Afterwards, the narrator re-enters her “irreproachably real world of local parades, supermarket openings, and portraits of the mayor,” and we are left wondering, in that that kind of horrifyingly magical way, what “real” means, what “reality” ever meant, anyway.

Now, if we were doing the expected “let’s make connections (even if they’re tenuous) between every story in a collection,” we’d find a way to link “Still Life” with the second story: “The Coming of Age of Jane.” But this semi-fictional Jane Goodall and her diaries don’t need to have anything to do with the story that came before, or after.

Just as in real life, Jane Goodall’s mother has accompanied her to Tanzania; just as in real life, Jane keeps a stuffed-animal chimp with her (fictional Jane named him Bobo—real Jane named him Jubilee). What happens in this story is a kind of competition: between Jane and her mother for another scientist’s attention, but also between how Jane and her mother’s relationship will analogize to the tower-building and subsequent fight between two female chimps.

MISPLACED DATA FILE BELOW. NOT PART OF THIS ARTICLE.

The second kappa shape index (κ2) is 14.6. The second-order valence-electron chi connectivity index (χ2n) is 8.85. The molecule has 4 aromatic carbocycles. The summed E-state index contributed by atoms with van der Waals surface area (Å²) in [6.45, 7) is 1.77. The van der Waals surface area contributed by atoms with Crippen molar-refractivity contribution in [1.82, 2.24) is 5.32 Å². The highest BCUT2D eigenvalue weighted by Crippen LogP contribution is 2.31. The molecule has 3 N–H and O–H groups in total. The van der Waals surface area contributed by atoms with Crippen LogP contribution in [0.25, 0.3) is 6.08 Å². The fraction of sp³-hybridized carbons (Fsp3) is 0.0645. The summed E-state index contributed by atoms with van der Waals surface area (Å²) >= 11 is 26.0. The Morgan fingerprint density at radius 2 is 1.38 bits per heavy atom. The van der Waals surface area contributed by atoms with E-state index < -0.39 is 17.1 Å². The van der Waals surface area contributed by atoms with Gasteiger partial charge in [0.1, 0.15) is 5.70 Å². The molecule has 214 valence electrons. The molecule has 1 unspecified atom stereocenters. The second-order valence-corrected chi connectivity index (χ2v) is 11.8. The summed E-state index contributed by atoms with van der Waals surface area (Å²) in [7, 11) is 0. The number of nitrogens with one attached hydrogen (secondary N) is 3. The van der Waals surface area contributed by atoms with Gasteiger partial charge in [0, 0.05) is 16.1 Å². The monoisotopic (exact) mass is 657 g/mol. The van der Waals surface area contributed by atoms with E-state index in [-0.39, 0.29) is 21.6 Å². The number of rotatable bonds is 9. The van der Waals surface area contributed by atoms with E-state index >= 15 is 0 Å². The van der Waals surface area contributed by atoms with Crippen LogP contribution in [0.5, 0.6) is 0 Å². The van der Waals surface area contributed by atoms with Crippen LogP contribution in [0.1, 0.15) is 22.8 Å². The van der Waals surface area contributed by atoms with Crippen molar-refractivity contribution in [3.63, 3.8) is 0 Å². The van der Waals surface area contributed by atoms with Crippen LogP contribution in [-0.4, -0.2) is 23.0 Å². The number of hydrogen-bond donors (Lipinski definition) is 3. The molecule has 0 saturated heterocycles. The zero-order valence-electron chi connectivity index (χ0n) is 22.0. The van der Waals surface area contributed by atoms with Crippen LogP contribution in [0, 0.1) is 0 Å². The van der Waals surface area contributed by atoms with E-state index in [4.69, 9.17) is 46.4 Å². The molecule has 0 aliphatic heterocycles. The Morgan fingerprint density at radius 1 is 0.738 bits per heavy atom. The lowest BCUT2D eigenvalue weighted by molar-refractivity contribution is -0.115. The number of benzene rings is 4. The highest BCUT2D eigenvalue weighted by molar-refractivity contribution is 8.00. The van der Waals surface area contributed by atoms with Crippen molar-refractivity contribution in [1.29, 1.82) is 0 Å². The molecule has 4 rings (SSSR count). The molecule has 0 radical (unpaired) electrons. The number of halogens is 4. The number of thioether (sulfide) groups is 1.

Throughout the story, the narrator is always aware that she’s imposing human-characteristics on the behavior of the chimps she’s observing–though that doesn’t stop her from doing it–because she uses a kind of circular logic to observe that the chimps “are, in a sense, willing participants in the violation of their own privacy.” This idea, that the chimps are performing, well if I was writing a different review I might forcibly juxtapose Jane, or the chimps’ behavior, and Cousin Louise, but the stories don’t call for that; as much as I can know, I don’t think they want that, so I won’t.

And I won’t tell you how the next story, “Crash & Tell,” connects to the others, with its narrator who, somewhere slippery between irony and judgment, tells the story of those ferrets in the Continental and the seemingly feeble woman, Virginia, as she moves from one terrible relationship to the one that begins on the last line, which is sure to be just as terrible or worse.